Domino Effects Leading To Farmer’s Protests

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The farmer unrest in Madhya Pradesh and Maharashtra is a result of series of events that has threatened the livelihood of farmers.

Here is a list of the events that has led to an accumulated agrarian distress:

Domino 1: Failed Government

The BJP ruled states of Madhya Pradesh and Maharashtra has boasted of having allocated more budgets to agriculture. However, it seems to have done little to ease the lives of famers and crisis they face. Presently, farmers in these states have resorted to agitations over a wide range of issues. The inability of the ruling government to meet their promises formed the basis of their agitation.

Reworking of the MSP (Minimum Support Price), loan waivers and increased interest in agricultural sector were few of the many promises that Narendra Modi had made as a ministerial candidate in 2014. Ironically, the protesting farmers are demanding the exact same today, given the slow progress in the agrarian sector.

Domino 2: Social Media 

The movement gained momentum as word spread through social media and mass mobilization of farmer groups took place in Madhya Pradesh and Maharashtra. The farmers continued to rebel as the government turned a blind eye towards their demands. Later on, however the government was forced to hold talks with the representatives, since the agitations had intensified.

The agitation found a definitive voice because of social media platforms like Facebook and Whatsapp. A community of farmers exists today because of it. The origin of these protests can be traced to the Ahmednagar district of Maharashtra. The protesters reached a consensus during this protest regarding the origin of the crisis being a result of the low MSP and ineffectiveness of the government.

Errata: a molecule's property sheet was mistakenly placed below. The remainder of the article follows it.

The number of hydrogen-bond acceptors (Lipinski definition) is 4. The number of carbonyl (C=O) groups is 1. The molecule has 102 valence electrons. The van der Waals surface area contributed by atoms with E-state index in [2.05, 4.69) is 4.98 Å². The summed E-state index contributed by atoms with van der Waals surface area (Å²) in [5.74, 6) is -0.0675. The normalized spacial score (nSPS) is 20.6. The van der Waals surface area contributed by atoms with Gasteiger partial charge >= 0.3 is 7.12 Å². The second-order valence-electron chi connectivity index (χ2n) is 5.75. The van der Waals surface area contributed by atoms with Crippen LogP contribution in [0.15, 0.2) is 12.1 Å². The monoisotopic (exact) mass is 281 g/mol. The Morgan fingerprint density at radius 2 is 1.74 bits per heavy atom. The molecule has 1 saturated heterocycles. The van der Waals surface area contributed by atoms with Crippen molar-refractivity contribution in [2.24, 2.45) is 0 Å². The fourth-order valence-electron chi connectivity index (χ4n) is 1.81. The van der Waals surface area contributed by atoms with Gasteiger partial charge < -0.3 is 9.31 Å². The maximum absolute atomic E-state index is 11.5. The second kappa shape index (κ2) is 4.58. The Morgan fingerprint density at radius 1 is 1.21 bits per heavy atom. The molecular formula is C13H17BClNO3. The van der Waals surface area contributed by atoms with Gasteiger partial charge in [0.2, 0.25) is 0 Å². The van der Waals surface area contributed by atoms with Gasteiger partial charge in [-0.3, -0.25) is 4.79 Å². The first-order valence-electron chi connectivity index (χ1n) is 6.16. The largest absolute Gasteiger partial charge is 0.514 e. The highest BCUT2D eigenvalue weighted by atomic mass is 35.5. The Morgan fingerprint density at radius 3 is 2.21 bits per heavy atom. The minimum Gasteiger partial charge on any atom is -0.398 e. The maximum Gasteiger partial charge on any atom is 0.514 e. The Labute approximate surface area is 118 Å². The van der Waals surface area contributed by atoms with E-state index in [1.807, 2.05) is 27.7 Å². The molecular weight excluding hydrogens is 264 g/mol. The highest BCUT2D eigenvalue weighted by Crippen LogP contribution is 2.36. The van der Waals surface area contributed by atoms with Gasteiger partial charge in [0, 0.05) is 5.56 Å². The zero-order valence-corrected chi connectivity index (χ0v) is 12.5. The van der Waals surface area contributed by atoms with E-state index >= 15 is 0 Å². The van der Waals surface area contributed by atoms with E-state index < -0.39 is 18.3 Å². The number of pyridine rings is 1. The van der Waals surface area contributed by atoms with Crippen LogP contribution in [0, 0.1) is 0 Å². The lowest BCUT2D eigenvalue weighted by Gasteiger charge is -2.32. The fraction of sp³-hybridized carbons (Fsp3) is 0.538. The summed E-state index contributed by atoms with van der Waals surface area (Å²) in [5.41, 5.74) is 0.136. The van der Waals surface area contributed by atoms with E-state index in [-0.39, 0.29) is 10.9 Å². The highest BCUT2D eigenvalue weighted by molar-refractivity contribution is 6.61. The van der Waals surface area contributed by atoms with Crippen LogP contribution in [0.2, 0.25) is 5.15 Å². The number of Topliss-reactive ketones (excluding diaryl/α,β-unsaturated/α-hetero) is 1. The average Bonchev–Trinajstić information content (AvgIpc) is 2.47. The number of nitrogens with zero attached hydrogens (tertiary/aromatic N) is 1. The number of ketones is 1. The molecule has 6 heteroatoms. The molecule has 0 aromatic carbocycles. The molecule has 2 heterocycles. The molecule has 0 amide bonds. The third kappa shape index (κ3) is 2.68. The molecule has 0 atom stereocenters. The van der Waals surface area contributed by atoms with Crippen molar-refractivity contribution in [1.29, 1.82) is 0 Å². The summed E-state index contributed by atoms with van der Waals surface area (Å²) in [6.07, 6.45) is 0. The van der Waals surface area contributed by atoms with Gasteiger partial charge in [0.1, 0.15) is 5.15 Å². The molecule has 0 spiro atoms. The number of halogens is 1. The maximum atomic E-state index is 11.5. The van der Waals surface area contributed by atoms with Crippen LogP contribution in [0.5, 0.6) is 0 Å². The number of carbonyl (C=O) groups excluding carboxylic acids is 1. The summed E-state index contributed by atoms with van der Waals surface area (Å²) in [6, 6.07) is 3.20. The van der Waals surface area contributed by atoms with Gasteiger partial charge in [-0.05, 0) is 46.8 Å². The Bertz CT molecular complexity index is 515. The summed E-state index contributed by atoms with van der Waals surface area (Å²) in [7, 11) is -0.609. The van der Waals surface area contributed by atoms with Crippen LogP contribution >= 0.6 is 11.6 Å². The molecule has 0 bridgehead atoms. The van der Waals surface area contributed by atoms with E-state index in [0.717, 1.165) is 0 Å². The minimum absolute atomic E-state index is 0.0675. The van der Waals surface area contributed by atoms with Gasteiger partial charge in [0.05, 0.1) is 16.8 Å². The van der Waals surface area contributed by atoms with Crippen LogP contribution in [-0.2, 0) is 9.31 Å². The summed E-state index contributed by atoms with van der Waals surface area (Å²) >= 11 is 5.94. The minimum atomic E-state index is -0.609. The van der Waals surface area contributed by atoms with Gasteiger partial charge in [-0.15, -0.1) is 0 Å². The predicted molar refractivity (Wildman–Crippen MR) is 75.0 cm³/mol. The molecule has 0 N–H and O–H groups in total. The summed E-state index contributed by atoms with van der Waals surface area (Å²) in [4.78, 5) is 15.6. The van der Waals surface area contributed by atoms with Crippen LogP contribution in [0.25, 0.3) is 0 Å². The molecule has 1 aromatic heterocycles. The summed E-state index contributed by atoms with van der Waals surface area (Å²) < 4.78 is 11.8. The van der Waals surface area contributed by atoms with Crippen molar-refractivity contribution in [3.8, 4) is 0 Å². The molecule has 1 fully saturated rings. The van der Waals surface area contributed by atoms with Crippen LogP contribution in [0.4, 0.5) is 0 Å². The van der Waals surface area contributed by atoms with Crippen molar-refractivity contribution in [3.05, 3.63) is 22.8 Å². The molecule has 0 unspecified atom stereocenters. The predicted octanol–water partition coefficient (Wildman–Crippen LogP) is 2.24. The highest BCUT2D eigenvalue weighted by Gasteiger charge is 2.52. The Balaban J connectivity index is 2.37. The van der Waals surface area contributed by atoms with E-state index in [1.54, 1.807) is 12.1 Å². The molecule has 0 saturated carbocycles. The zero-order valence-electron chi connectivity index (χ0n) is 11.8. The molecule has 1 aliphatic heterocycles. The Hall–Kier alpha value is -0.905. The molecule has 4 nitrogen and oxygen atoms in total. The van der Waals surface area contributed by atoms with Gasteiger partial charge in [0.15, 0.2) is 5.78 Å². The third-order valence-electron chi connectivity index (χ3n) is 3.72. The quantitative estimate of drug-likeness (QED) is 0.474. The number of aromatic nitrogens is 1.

Domino 3:  Supply>Demand

India reported a record increase in the food grain production. However, despite the rise in production, the farmers were unable to sell their produce even at a minimum support price (MSP) because the supply was much higher than the demand. This stemmed from the plentiful harvest and increase in imports. It only goes to show that rise in production alone, cannot lead to good prices for farmers.

Domino 4:  Small landholdings 

Small landholding makes it difficult for the farmers to use modern machinery, besides most of the Indian farmers are too poor to afford such equipment. Further, due to the growing debts and loan interests, the farmers are compelled to sell their lands. In this process, the farmers are sometimes rendered landless. It also acts as a deterrent when applying for loans or institutional credit.

Domino 5: Demonetisation

The effects of demonetisation lingered and greatly influenced the prices of the agricultural produce. Not getting the required amount on their produce further pushed the farmers in massive debts. Also, farmers require cash on daily basis to buy seeds, fertilizers, pesticides and so on. The withdrawal of the 500 and the 1000 rupee notes, followed by the push towards digitisation alienated the farmers and left them cash starved. Thus, the government’s decision to demonetise specific currency notes, exacerbated the woes of the farmers.

Domino 6:  Police Firing

In June 2017, violent protests broke out in Mandsaur, Madhya Pradesh when at least 5 farmers were killed in a police firing. The angry farmers were protesting for loan waivers and the want of better prices for their produce. Soon, a curfew was called, citing the speedy arrest of police officers involved in the firing. Madhya Pradesh CM, Shivraj Singh Chouhan, ordered an enquiry into the mishap.

It is due to the cumulative and recurring effects of all these events that India is suffering from an agricultural crisis.

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